Sheep hunt with no sheep, but caribou!

cooperjd

WKR
Joined
Dec 30, 2016
Messages
472
Location
Mount Pleasant, SC
My Dad booked a sheep hunt with Joey Klutsch, and I went along as his packer, but Joey graciously allowed me to shoot stuff on a trophy fee basis.

Dad and I hunted the northern Brooks range; flying from Fairbanks, AK via a tiny cessna for a couple hours to the gravel strip along the river valley.

A very large number of residents had flown in as well and covered the outfitters main area. This was a big problem... normally the outfitter deals with 2-3 resident hunters a year, there were 11-13 in there this time. They did kill 7 rams out of the 'honey hole'.

The outfitter/guides flew in a couple days before we did and scrambled to find some sheep before we arrived. Dad and I had 2 guides, and the outfitter guided another hunter himself. One of the guides found a legal ram, an old double-broomer about 6 miles from "main camp" set up at the airstrip. Me, Dad, and the 2 guides packed 6 days worth of food and headed northwest to find this ram. Long story short, we camped on him for several days waiting for him to get to a shootable place on the mountain that Dad could climb, and he never did. I didn't want to separate from him and hunt on my own, I wanted him to get his ram first. In hindsight, I should've gone after this one and had Dad go find a different drainage to look for more sheep. I am 90% confident I could've killed him on day 2 or 3 of the hunt, but hindsight is always 20/20. On the way out of the drainage, we went up and over a pass to shave some miles, and when we approached the main river valley a small herd of caribou passed under is in rifle range. Dad picked out the biggest and got a nice bull.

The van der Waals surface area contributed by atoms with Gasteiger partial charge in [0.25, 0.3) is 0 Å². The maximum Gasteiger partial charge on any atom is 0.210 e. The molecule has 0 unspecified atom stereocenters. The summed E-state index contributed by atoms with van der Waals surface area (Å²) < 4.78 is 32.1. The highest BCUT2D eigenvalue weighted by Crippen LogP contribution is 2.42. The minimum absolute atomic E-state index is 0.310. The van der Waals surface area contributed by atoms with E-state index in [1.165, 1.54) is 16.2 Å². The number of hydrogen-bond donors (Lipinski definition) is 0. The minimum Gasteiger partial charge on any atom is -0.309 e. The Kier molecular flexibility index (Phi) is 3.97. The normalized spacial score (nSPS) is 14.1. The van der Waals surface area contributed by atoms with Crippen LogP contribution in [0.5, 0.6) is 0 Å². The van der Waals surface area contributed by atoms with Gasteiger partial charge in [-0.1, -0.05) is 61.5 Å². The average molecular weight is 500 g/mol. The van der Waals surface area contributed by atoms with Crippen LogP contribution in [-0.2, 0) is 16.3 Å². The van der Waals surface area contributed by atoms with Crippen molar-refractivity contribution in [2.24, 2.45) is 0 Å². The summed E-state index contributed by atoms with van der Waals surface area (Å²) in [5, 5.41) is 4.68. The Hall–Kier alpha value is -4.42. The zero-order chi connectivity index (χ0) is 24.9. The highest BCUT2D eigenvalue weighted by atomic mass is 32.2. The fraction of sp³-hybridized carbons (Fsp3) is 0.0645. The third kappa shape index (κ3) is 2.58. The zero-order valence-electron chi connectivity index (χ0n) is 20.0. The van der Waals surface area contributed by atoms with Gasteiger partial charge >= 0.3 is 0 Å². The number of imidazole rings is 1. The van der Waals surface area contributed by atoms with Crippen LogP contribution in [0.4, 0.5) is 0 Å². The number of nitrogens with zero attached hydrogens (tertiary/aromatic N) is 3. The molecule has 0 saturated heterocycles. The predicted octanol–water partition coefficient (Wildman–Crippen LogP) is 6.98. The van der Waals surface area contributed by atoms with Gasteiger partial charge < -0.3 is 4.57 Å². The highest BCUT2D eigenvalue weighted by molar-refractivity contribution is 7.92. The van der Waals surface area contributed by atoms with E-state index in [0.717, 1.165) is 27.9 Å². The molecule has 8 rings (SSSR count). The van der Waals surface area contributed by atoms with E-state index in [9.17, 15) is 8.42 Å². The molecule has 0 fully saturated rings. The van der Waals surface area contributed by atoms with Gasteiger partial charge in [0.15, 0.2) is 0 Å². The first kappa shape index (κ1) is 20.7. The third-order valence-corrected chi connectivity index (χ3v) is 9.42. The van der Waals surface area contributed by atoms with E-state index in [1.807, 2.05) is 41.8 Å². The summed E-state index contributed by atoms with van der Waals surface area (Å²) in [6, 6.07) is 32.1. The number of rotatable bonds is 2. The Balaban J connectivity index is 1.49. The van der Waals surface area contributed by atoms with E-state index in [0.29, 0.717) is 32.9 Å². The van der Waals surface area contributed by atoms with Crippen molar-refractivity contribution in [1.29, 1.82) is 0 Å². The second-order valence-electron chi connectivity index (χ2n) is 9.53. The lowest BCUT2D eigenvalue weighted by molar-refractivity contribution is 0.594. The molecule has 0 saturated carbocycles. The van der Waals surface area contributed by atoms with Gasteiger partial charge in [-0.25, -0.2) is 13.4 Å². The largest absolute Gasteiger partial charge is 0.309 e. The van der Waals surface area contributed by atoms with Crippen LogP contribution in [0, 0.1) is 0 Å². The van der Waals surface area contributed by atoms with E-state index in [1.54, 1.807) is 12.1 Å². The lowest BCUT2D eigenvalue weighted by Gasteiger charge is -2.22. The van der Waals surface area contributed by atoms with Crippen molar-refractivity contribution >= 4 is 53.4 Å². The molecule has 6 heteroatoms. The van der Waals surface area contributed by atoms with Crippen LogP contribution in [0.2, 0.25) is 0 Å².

We camped near that bull after quartering and moving the meat from the carcass, and took him the remaining 4 miles back to "main camp" the next morning. We re-supplied, and went a couple miles south to set up a new camp on the main river, and glass up in the honey hole for any remaining legal rams. At this point the residents had cleared out and it was day 6 or 7 of our hunt.